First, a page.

Lines 245 – 247, “Although laminarity index of the humerus in the sampled birds varies somewhat, it is generally consistent with values reported for other birds that use flapping or static soaring modes of flight (de Margerie, 2002; Simons & O’Connor, 2012).”; It would be good to be more specific here. What are the relevant laminarity values for comparison? De Margerie's 2002 paper reports values between 0.5 and 0.8 for the humerus of mallards, and Simons and O'Connor appear to have observed laminarity values between about 0.1 and 0.8 in humeri birds that exhibit flapping and static soaring. This makes the range of results that would be generally consistent with those previously observed rather broad, and potentially consistent with patterns reflecting multiple forms of locomotion.
Lines 252-253, “Irrespective of the type of regression (OLS or PGLS) (Table 3); This appears to be the only explicit reference to the outcome of analysis of potential effect of phylogeny on the results. I would like to see this better developed, even if only in a few more sentences.
Line 253 - 254, “bats and birds of comparable size have humeri with similar torsional strength”; As noted above, I’d prefer to see this stated in the more conservative fashion – bats and birds of comparable size have humeri with similar cross-sectional geometry. If both cross-sectional geometry and bone material are similar, strength would be similar, but the material question remains open.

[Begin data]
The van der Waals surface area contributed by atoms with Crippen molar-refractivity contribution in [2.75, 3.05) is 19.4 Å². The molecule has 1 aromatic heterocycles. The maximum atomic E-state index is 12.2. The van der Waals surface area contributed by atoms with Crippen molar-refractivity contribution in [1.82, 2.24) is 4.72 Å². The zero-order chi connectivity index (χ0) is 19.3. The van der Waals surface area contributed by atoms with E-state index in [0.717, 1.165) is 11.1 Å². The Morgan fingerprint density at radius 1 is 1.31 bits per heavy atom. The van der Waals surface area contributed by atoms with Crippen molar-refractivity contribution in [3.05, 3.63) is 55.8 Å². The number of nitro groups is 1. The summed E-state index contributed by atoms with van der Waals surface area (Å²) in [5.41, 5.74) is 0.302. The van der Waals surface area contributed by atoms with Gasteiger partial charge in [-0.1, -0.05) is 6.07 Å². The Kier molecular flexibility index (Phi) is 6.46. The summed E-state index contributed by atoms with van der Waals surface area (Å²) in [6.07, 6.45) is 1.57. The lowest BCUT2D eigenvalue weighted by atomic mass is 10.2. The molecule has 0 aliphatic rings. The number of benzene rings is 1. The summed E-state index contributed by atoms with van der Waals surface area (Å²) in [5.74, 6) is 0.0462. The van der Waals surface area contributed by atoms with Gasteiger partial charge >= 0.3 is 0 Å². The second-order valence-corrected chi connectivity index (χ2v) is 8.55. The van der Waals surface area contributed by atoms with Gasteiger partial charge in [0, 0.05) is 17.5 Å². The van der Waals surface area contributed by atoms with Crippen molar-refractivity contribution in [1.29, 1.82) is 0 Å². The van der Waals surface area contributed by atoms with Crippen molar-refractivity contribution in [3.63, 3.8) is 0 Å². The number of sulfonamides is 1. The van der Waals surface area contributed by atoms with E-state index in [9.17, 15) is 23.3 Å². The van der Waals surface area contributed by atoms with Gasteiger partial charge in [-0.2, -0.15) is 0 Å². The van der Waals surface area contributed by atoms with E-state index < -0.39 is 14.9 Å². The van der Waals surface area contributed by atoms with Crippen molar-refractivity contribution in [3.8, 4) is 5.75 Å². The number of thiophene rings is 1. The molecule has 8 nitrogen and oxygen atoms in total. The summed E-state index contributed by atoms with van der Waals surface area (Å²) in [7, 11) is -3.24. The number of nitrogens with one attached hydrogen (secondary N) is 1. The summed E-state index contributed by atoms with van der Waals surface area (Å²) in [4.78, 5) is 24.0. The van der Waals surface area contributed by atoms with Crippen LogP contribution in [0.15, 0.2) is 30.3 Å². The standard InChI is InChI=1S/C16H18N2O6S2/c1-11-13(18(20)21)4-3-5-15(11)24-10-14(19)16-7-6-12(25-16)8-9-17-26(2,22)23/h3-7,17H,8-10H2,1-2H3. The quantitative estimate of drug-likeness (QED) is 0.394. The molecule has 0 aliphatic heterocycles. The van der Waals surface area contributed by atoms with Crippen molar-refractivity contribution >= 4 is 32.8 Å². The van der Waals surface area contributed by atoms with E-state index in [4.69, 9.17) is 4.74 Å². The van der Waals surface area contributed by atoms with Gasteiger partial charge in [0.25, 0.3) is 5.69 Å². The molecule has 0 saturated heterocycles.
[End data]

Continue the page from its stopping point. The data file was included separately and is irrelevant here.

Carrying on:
In addition, I find Fig 4A somewhat confusing at present. First, as also noted above, the appropriate moment arm for torsion is not be humerus length but, assuming the axis of torsion is close to the center of the bone, the radius. Second, the moment arm multiplied by the applied force produces a moment, which has units of force x distance, and it looks like that is what the authors intend to have on their Y-axis. The Y-axis is presently labeled as moment arm but has units of force x distance, so I assume it is meant to be a moment, not a moment arm. This then requires correction on two counts.
I also encourage the authors to consider a further point of presentation. When data are presented only as their log transforms, it is typically quite difficult for readers to interpret data values. It is kinder to readers to present data in their raw, untransformed format but using log scales if that is possible; then the reader can look to the axis to gain sense of the absolute magnitude of, in this case, the moment or polar moment of inertia, without need to turn to a calculator to compute an antilog. I was encouraged to adopt this practice several years into my publication career, and wish I’d been made aware of the rather earlier.
The bottom line, however, is that until the torsional moment is corrected to employ radius instead of length, it is impossible to assess whether the relationship between moment and section modulus are similar in these groups.
Line 257, “Zp is derived from the polar moment of area”; ‘calculated’ would be a better word than ‘derived’ here.